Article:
The COVID-19 pandemic has brought a swell of newcomers to our sport. With folks quarantining and working from home, it makes sense—the bike offers a way to escape, with the added benefits of exposure to nature and getting in shape.
But new riders aren’t the only ones suddenly finding an appreciation for life on two wheels. Long-time enthusiasts and even pros have seen their relationship to the ride change during this time, as races and group rides were canceled and face masks became essential accessories.
Canyon has always strived to support the cycling community through an online, direct-to-consumer sales model that makes high-end bikes approachable and affordable. Who better than members of that community to share how they have redefined their relationship to the ride during this unprecedented time? Here are their stories.
Karen Jarchow, Marketer and MTB Pro, Eagle, CO
Between racing and a day job in marketing, I’m on the road most weeks from winter through fall. Once COVID happened, I was either on my couch, at PT rehabbing from a January hip surgery, or riding slowly within a tiny radius of my front door. Since I struggle being in one place for too long, this made me take inventory of my relationships, physical and emotional health, career, race goals—everything. As all this was happening, I endured my biggest life change and deepest heartache: divorce.
Usually, I would dive into an intense training program and ride to distract myself from everything. Instead, I used my rides as opportunities to sit with my challenges and move through them. First on my Canyon GRAIL (set up on my indoor trainer) twice a day for however long my PT permitted, and then, when I was allowed to ride outdoors, aboard my Canyon LUX with a dropper post to restrict the range of motion on my injured hip.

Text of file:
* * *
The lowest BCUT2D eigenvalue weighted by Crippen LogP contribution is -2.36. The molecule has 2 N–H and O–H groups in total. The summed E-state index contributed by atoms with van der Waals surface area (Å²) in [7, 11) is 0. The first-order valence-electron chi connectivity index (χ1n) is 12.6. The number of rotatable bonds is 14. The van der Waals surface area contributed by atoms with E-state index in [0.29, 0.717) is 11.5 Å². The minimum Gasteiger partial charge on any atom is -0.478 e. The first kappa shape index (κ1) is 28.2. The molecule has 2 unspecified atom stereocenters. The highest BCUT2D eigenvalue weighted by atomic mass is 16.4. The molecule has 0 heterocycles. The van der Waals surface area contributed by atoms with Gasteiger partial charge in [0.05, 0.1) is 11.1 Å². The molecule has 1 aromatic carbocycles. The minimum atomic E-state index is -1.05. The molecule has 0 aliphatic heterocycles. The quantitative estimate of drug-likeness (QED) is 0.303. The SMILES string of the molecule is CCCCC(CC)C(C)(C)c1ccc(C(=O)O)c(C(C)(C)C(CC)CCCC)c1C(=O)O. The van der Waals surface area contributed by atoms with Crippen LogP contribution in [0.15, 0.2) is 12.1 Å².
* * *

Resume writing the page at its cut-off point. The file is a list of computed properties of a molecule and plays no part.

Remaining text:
As I was able to do more, I found joy in the backcountry trails that required toughness and focus. Technical riding reminded me of the importance of staying locked on your line of sight. There’s no room to look back or think about anything besides what’s happening in the moment. Riding has become a form of moving meditation that helped me find my flow, stay grounded in the present, and focus on moving forward.
Jose Salvador, User Experience Designer, New Jersey
Recently, my wife completed a 63-mile group ride—her first—from our town in Linden, New Jersey to Doylestown, Pennsylvania, aboard a simple townie while most of the group had multi-speed road bikes.
I was so proud and inspired I decided I should treat her to a proper bike. With local shops essentially sold out, I judiciously researched online and nerded out over bike companies, styles, and components. Soon enough, I discovered Canyon. Everything from the bikes’ industrial designs to the idea of democratizing bike ownership through a direct to customer model felt exciting, disruptive, and futuristic. (I’m a user experience engineer, if you couldn’t tell.)
Suddenly, an odd thing happened: I wanted a bike. Growing up in the Philippines, bikes weren’t for everyone. I had never really cared about not owning one. But the more I studied and learned about Canyon, the clearer it became.